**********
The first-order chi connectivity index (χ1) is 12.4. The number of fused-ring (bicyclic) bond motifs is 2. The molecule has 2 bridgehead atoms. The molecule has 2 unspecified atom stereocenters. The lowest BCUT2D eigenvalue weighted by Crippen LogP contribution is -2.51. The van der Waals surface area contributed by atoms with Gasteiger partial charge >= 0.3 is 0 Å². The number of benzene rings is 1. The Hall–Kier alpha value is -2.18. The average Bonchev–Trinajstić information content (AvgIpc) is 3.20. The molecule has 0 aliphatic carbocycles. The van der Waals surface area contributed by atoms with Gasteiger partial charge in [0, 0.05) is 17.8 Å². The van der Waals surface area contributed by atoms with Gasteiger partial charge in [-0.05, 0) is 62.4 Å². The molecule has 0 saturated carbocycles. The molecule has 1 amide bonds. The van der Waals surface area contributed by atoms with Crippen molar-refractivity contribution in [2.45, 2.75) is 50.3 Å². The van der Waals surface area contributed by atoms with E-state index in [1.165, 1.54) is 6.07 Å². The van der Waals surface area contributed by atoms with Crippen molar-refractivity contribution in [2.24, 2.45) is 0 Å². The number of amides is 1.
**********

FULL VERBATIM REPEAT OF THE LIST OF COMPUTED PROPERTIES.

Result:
The first-order chi connectivity index (χ1) is 12.4. The number of fused-ring (bicyclic) bond motifs is 2. The molecule has 2 bridgehead atoms. The molecule has 2 unspecified atom stereocenters. The lowest BCUT2D eigenvalue weighted by Crippen LogP contribution is -2.51. The van der Waals surface area contributed by atoms with Gasteiger partial charge >= 0.3 is 0 Å². The number of benzene rings is 1. The Hall–Kier alpha value is -2.18. The average Bonchev–Trinajstić information content (AvgIpc) is 3.20. The molecule has 0 aliphatic carbocycles. The van der Waals surface area contributed by atoms with Gasteiger partial charge in [0, 0.05) is 17.8 Å². The van der Waals surface area contributed by atoms with Gasteiger partial charge in [-0.05, 0) is 62.4 Å². The molecule has 0 saturated carbocycles. The molecule has 1 amide bonds. The van der Waals surface area contributed by atoms with Crippen molar-refractivity contribution in [2.45, 2.75) is 50.3 Å². The van der Waals surface area contributed by atoms with E-state index in [1.165, 1.54) is 6.07 Å². The van der Waals surface area contributed by atoms with Crippen molar-refractivity contribution in [2.24, 2.45) is 0 Å². The number of amides is 1.